ANNAPOLIS -- Former state Delegate Sylvania W. Woods of Prince George's County was formally charged yesterday with engaging in "a common scheme to steal" more than $46,000 from three cellular telephone companies and at least $12,000 from his own re-election committee.
Mr. Woods, the 37-year-old son of a county District Court judge and former chairman of the county's 21-member House delegation, also was charged with misconduct in office in a three-count criminal information that was filed in Anne Arundel Circuit Court.
The charges were filed yesterday morning by the state prosecutor, whose office is responsible for investigating wrongdoing by state officials.
If convicted of the two felony theft charges, Mr. Woods could face up to 30 years in prison and $2,000 in fines.
Mr. Woods abruptly resigned his General Assembly seat Jan. 29 without any formal explanation. Just days before, he had been sworn in to a fourth four-year term in the House of Delegates.
Herman Dawson, Mr. Woods' lawyer, said he had not discussed the charges with his client.
"In terms of what my client would or would not do, I can't say," Mr. Dawson said.
State Prosecutor Stephen Montanarelli said Mr. Woods "has agreed to make himself available to the Maryland State Police" in the next few days to be served with the criminal information and to be fingerprinted and processed.
Mr. Woods is scheduled to be arraigned March 25 in Anne Arundel Circuit Court.
"He's not being arrested. We don't expect this man to flee," said James I. Cabezas, chief investigator for the state prosecutor. "In all fairness, I should tell you he has been cooperative with this investigation."
Mr. Montanarelli said yesterday's charges stemmed from a nine-month investigation by his office.
According to Annapolis sources familiar with the probe, Mr. Montanarelli will allege that bogus applications for cellular telephone equipment and air time were submitted to three companies for which Mr.Woods worked as a salesman, Cellular One, GTE Mobile Communications Inc. and Bell Atlantic Mobile Systems Inc. Commissions allegedly ranged from $75 to $150 per transaction.
Among those listed on the applications as purchasers were colleagues of Mr. Woods' in the General Assembly who neither requested nor received the equipment or air time, the sources said.
The alleged scheme occurred between March 1987 and Jan. 24, 1991, according to the criminal information.
The charge against Mr. Woods of misconduct in office -- "perverting the trust reposed in him" -- stems from evidence that telephone companies were told that he had authority as a delegate to make contractual agreements for the state, the sources indicated.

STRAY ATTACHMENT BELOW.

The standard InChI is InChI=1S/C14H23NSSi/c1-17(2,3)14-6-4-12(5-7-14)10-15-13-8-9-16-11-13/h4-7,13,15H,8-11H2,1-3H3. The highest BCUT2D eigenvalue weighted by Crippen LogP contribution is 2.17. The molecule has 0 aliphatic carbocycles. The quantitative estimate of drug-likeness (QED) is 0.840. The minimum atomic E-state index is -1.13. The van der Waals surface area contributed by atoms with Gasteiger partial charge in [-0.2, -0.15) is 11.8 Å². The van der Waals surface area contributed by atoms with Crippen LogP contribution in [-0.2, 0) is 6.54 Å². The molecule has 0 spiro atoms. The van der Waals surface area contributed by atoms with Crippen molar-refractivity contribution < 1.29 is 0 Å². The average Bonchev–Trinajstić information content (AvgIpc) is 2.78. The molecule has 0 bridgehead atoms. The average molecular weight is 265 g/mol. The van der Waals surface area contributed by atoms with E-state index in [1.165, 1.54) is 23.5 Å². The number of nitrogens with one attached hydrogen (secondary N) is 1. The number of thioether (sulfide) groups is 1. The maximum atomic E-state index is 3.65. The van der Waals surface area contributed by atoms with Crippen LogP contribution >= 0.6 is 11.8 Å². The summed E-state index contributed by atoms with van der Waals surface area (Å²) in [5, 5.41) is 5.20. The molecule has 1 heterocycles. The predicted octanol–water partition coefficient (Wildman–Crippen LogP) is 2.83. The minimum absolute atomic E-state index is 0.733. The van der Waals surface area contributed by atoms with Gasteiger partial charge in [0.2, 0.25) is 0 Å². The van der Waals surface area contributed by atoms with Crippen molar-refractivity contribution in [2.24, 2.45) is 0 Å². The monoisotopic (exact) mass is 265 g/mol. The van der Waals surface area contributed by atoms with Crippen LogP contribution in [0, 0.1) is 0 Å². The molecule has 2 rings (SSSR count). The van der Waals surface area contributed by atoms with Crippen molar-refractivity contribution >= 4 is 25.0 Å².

Mary F. Atwell, head of the General Assembly's accounting office, said bills for cellular telephone service arrived at the General Assembly's mail room "not directed to anyone in particular." The bills were passed to various offices until they were ultimately turned over to Mr. Montanarelli's office unpaid, she said.
The General Assembly has a policy against paying for mobile telephones, Ms. Atwell said.
The prosecutor also alleged that Mr. Woods stole more than $12,000from the Committee to Re-Elect Sylvania Woods Jr. between December 1989 and Jan. 25, 1991.
A quick review of Mr. Woods' campaign finance reports show certain discrepancies. In an August 31, 1990 report, for instance, Mr. Woods reported transferring $1,500 to the24th District Democratic Alliance Coalition, a campaign organization for the four incumbent state legislators in his district. But the corresponding report for the coalition does not show the receipt of any funds from Mr. Woods' campaign, and the subsequent Oct. 26 report lists the receipt of only $1,000.
Similarly, Mr. Woods' Oct. 26 report shows a $350 transfer to Ploughman & Fishermen of Prince George's County, a fund-raising arm of the county Democratic Central Committee. But the committee's reports do not show a corresponding transfer in of funds from Mr. Woods' committee.
News of the charges against the young former delegate was greeted with sadness by his former State House colleagues, many of whom praised his performance as a delegate and spoke warmly of his easygoing personality.
"We're proud of the job he did in Annapolis," said Delegate Joseph F. Vallario Sr., D-Prince George's, who succeeded Mr. Woods as chairman of the House delegation. "And we're saddened by his most recent problems."
A week after his resignation, the county's House delegation presented Mr. Woods with a plaque showing their appreciation.